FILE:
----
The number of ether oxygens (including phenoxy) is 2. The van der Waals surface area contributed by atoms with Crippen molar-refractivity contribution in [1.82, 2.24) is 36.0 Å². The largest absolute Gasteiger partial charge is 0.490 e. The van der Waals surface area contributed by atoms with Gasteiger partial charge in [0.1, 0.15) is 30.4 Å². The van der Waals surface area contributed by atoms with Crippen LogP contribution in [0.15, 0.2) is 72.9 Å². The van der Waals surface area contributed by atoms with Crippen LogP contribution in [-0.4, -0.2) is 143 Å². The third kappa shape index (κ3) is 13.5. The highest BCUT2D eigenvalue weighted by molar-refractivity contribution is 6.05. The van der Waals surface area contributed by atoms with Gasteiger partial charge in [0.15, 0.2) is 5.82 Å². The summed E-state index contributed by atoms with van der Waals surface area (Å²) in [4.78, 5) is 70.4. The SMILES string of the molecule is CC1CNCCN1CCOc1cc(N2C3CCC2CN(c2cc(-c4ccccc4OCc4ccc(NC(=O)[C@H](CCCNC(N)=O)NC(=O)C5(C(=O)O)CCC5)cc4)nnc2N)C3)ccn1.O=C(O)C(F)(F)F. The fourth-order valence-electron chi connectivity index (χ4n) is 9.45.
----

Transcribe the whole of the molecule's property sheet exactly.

The number of ether oxygens (including phenoxy) is 2. The van der Waals surface area contributed by atoms with Crippen molar-refractivity contribution in [1.82, 2.24) is 36.0 Å². The largest absolute Gasteiger partial charge is 0.490 e. The van der Waals surface area contributed by atoms with Gasteiger partial charge in [0.1, 0.15) is 30.4 Å². The van der Waals surface area contributed by atoms with Crippen LogP contribution in [0.15, 0.2) is 72.9 Å². The van der Waals surface area contributed by atoms with Crippen LogP contribution in [-0.4, -0.2) is 143 Å². The third kappa shape index (κ3) is 13.5. The highest BCUT2D eigenvalue weighted by molar-refractivity contribution is 6.05. The van der Waals surface area contributed by atoms with Gasteiger partial charge in [0.15, 0.2) is 5.82 Å². The summed E-state index contributed by atoms with van der Waals surface area (Å²) in [4.78, 5) is 70.4. The SMILES string of the molecule is CC1CNCCN1CCOc1cc(N2C3CCC2CN(c2cc(-c4ccccc4OCc4ccc(NC(=O)[C@H](CCCNC(N)=O)NC(=O)C5(C(=O)O)CCC5)cc4)nnc2N)C3)ccn1.O=C(O)C(F)(F)F. The fourth-order valence-electron chi connectivity index (χ4n) is 9.45.